Keeping active

The one critical factor in balancing caution and opportunism in portfolio construction today, is active management. We are firm in our view that the days of being able to allocate passively and let markets rise on the back of ultra-low monetary policy are behind us. We manage risk with a highly active approach, and we expect the same of the managers with whom we allocate capital. In volatile times, the right active managers can snap up opportunities when markets decline while avoiding sectors and companies that are more vulnerable to longer term headwinds. The same goes for bonds – an asset class that we have largely avoided for the past few years, but which is starting to look more attractive. As we move out of a world of cheap debt and into one with structurally higher rates, we’re likely to see dislocation in credit markets and potentially a rise in the distressed cycle, leaving more room for active managers to pick up assets at attractive prices. Looking at credit in general, spreads are not yet pricing in the full risk of recession; so the right managers will be in the position to capture market as well as stock picking opportunities.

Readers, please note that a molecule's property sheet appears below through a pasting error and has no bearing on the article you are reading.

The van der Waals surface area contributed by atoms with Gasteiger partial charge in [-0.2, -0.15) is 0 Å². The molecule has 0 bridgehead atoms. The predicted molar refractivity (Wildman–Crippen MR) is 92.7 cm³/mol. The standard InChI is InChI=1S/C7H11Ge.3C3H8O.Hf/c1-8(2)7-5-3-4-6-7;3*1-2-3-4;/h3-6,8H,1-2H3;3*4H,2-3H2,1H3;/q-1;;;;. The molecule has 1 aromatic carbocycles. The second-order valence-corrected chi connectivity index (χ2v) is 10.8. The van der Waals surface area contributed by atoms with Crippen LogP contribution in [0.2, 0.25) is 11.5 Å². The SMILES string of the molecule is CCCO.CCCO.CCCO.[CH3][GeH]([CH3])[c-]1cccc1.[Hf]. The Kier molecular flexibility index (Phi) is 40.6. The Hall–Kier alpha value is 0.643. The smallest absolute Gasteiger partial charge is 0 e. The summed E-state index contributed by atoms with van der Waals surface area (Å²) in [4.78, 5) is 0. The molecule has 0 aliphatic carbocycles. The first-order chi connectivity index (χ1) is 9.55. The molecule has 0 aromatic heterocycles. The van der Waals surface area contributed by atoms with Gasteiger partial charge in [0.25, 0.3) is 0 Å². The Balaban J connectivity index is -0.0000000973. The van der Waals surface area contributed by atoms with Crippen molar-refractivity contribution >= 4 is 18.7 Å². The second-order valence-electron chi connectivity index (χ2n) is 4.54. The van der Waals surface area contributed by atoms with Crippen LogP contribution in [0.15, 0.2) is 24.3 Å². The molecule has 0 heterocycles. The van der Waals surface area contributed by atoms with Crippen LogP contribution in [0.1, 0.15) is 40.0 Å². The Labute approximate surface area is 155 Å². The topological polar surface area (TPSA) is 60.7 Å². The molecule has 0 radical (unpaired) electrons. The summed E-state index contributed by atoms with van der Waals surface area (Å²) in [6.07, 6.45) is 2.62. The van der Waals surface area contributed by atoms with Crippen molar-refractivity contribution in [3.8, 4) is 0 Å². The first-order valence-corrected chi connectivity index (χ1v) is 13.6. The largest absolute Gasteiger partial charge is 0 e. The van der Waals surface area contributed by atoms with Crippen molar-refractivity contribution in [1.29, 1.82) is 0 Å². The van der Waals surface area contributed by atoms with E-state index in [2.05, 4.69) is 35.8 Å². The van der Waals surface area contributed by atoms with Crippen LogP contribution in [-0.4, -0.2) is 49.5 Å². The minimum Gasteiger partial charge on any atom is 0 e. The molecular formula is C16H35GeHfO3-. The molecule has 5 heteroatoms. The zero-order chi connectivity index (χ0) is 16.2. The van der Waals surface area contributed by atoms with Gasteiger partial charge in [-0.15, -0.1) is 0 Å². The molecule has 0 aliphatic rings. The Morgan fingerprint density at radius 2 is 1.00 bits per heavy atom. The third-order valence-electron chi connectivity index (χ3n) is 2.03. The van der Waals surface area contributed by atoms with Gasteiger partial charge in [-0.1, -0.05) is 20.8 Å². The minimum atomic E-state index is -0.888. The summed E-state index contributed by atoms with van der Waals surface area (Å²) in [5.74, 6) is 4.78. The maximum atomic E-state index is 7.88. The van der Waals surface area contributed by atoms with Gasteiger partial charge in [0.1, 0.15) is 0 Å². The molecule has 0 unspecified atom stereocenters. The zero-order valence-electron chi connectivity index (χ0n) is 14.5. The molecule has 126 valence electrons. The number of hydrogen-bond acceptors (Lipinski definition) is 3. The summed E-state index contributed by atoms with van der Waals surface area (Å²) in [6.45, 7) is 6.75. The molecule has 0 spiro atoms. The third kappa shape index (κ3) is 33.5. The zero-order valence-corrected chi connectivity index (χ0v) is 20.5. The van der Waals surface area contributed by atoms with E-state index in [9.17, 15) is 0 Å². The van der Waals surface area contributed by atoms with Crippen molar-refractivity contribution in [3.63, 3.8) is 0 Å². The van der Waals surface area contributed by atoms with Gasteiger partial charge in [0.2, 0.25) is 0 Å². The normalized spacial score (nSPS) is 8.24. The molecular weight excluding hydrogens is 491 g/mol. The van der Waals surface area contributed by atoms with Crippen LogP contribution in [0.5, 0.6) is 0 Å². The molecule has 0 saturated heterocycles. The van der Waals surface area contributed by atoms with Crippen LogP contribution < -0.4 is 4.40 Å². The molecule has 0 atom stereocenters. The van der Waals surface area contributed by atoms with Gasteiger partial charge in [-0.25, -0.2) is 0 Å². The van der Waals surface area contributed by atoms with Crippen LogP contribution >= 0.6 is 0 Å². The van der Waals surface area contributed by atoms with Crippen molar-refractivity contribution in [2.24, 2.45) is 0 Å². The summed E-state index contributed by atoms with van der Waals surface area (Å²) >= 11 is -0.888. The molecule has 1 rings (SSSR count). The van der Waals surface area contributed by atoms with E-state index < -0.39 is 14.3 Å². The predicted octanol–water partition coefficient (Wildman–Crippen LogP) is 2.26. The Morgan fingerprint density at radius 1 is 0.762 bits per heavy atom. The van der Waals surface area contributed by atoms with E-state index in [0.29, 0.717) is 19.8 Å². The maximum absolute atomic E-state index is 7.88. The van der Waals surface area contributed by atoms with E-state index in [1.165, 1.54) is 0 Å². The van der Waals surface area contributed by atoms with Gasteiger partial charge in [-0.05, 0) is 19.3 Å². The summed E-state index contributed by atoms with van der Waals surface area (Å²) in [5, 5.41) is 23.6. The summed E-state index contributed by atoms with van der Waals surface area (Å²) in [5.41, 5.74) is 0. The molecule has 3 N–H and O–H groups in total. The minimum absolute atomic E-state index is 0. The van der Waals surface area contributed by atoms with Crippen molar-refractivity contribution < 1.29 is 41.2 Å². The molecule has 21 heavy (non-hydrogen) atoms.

The environment we’re in now requires a much more nuanced approach to capital allocation.

Bracing for change

We have undoubtedly now moved into a very different investment environment from that which most investors today are used to. Blended 60/40 equity/bond portfolios were, for a long (albeit exceptional) time an easy way to build portfolios, and passive equities were an easy way to make money. We think that has now fundamentally changed. The environment we’re in now requires a much more nuanced approach to capital allocation. It’s not all bad news, there will be opportunities, but only those who can protect capital during market lows will be in the position to capture them. That’s exactly why we’re bracing portfolios for difficult times ahead, while keeping a weather eye on the kind of opportunities that can meaningfully compound capital for our clients.

All information and opinions expressed are subject to change without notice. Advice is given and services are supplied by Capital Generation Partners LLP and its affiliates (“CapGen”) on the basis of our terms and conditions of business, which are available upon request. No liability is accepted or responsibility assumed in respect of persons who are not clients of CapGen, unless expressly agreed in writing.

This does not constitute investment advice or an offer, contract or other solicitation to purchase any assets or investment solutions or a recommendation to buy or sell any particular asset, security, strategy or investment product.